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Rendezvous with Remo

Hitch hiking around the world for two-and-a-half years with a guitar and a haversack gave Remo all the necessary momentum to become a musician with a motto.

EAST MEETS WEST: Remo with his wife Michelle. Photo: P.V. Sivakumar.

MUSICIANS DON'T talk, they play. Perhaps that could be one of the reasons why the pioneer of fusion music in India - Remo Fernandes, shies away from the camera almost always. Over a coffee chat at ITC Kakatiya Sheraton, the flamboyant Goan, relatively low-profiled as the guy-next-door, confessed that he was not a very media savvy person.

"If it has to come, it will come. One needn't go seeking the limelight," he says stirring his South Indian cuppa. Having been around for over two decades now, belting out rocketing chartbusters, each time he cuts an album, the `18 till I die' looks still make him a hot favourite amongst young Munnis as his fans continue to go Humma Humma over his racy melodies.

Born and brought up in the ex-Portuguese colony of Goa, Remo was exposed to Latin American, European and Indian music, right from a very tender age. Idiosyncratically reflected in all his numbers, his association with western music helped him carve a separate niche for himself in the world of poppadum. `East meets west and each is equally distinct and great' is what he aspires to convey every time he composes music.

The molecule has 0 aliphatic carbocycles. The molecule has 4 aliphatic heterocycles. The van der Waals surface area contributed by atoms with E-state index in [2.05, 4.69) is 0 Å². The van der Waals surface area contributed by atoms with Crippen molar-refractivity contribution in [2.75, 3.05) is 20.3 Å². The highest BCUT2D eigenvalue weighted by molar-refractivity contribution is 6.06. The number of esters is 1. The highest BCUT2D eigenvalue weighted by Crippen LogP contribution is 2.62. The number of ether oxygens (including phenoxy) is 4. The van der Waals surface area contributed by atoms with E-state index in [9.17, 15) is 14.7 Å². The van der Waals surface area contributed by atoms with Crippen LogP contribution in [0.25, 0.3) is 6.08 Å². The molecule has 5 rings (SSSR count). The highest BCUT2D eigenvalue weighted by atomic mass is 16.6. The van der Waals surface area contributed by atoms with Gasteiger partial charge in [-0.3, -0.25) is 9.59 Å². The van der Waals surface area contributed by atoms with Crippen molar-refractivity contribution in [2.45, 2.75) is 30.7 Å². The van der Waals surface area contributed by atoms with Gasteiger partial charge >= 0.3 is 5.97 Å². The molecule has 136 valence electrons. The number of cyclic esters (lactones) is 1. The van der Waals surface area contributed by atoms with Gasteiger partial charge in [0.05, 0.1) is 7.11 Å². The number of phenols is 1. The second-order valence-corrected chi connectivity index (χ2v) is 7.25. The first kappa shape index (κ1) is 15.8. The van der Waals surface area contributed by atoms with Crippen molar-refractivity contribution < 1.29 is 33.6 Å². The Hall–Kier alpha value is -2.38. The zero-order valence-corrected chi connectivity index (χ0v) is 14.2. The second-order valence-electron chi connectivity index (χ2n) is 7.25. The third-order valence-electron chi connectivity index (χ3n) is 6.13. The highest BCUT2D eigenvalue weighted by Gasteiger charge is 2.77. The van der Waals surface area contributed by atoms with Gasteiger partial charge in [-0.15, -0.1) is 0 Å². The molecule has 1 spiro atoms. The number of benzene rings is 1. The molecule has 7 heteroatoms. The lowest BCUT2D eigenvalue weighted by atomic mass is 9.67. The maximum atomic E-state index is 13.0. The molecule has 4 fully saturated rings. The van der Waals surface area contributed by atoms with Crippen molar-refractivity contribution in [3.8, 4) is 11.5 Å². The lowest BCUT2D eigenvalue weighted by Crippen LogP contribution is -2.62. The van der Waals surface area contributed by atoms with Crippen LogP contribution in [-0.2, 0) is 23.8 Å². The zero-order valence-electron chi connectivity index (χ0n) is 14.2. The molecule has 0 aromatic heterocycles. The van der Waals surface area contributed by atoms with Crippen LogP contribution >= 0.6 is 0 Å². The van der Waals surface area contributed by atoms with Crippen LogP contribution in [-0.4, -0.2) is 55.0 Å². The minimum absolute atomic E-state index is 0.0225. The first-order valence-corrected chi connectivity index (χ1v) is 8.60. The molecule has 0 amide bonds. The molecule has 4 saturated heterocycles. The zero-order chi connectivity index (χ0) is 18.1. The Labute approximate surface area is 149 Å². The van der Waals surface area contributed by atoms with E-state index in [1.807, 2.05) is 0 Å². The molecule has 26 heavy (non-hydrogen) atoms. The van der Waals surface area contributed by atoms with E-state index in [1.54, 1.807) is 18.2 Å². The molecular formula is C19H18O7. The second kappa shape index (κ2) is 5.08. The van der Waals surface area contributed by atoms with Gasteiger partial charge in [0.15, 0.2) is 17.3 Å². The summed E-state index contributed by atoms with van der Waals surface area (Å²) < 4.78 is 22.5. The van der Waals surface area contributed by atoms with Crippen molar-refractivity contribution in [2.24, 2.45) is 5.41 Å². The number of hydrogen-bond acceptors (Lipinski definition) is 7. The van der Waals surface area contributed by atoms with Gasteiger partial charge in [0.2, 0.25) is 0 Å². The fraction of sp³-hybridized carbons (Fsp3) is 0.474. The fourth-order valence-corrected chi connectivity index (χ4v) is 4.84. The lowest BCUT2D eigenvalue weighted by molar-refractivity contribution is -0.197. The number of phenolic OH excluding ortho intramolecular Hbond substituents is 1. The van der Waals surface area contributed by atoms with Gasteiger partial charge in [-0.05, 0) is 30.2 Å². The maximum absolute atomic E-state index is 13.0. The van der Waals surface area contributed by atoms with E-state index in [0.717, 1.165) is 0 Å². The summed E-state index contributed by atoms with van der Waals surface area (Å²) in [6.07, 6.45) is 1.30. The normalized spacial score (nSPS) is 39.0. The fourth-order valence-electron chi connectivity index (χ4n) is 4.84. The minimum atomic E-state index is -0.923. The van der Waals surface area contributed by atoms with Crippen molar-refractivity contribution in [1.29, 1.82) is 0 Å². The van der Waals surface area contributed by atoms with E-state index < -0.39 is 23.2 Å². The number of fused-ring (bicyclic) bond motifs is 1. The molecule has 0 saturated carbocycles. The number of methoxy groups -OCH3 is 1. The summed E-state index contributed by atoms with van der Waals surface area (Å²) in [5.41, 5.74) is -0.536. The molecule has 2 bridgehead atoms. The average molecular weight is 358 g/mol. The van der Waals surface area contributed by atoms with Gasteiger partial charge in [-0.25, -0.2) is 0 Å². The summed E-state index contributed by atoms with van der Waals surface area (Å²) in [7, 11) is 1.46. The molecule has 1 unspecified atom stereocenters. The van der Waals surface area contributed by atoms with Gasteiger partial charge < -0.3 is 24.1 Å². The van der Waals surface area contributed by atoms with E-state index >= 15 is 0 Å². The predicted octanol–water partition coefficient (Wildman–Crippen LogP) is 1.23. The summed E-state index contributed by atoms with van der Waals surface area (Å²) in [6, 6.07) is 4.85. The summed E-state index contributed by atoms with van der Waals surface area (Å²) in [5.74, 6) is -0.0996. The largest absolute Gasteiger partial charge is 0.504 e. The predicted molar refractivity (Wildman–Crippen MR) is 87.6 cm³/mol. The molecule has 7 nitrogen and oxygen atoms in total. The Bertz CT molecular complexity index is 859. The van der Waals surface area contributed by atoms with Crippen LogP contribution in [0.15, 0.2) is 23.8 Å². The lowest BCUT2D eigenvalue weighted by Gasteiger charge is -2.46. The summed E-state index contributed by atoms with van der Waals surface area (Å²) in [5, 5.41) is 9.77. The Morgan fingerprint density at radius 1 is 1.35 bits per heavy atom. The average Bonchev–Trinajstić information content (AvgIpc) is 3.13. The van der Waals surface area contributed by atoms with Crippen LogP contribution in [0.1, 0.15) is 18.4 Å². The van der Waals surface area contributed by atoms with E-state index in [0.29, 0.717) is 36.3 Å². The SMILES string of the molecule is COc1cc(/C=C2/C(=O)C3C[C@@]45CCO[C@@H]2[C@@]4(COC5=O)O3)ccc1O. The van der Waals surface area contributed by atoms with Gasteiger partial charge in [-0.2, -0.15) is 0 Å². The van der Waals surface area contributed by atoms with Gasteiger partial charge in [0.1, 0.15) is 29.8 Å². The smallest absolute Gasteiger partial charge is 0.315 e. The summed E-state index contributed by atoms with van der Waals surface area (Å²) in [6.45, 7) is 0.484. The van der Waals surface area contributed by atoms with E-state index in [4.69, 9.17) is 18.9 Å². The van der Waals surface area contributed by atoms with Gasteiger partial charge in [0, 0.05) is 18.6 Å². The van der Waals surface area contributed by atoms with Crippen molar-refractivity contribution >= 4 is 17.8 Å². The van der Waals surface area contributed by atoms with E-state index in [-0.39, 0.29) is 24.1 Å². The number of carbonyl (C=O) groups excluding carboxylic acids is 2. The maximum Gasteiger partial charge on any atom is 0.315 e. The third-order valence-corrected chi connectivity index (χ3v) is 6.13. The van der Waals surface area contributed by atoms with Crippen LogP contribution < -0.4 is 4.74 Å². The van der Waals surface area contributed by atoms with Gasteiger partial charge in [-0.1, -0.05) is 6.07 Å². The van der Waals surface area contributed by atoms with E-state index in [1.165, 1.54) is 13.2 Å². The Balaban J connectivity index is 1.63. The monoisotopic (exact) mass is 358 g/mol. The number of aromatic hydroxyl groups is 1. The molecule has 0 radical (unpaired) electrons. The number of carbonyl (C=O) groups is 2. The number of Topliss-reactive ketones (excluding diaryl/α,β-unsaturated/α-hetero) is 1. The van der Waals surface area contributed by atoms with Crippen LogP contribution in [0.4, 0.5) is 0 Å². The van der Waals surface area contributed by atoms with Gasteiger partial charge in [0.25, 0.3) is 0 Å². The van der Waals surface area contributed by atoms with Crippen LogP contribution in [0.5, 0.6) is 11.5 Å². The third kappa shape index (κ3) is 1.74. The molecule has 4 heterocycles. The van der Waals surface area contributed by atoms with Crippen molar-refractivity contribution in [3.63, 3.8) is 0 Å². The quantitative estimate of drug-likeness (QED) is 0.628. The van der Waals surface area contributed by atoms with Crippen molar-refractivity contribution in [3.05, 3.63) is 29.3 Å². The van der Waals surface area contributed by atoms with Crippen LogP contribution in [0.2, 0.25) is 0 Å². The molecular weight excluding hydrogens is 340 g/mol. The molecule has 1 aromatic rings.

After having attended school in Goa and University of Bombay, Remo hitch hiked around eight European and North African countries during two and a half years with a tent, an haversack and guitar, playing in underground stations and street corners and café terraces, imbibing cultures and musical styles, as well as earning his own living. "That's when I decided to be full time musician," he remembers.

"What my 12 years of schooling could not teach me, the two-and-a-half years had taught me more than double," the architect from J.J School of Architecture, says. And then marriage with long-time girlfriend Michele. A return to the roots soon after, Bombay City - which made him a national figure, took him to unsurpassable heights of stardom still unparalleled.

His accomplishment to have earned gold discs in the category of Indian pop in English language for his albums `Bombay City' and `Politicians don't know how to rock n' roll' still stand unchallenged.

Besides composing the music, writing the lyrics, engineering the recordings and mixes, and designing the album covers, Remo plays all the instruments and sings all the different voices in most of his albums.

"I believe in quality more than quantity," he says. "It is useless always to expect for a celebrity or an artiste to be able to remain in Number 1 slot forever and continue belting out run-of-the-mill stuff. Others have to be given way. I have had my share of name and fame."

Amongst the newer breed of musicians, Remo's favourites are Lucky Ali, Silk Route and Colonial Cousins, who, according to him, "reach out to the masses and yet keep their integrity."

Known as an artiste who spreads social messages on drugs, AIDS, corruption, communalism, suppression of women, war and armament Remo believes that music has a mission. "To bring about a change or to lessen the pain and suffering is the very essence of music and I have always strived to achieve the end in all my compositions," he wraps up.


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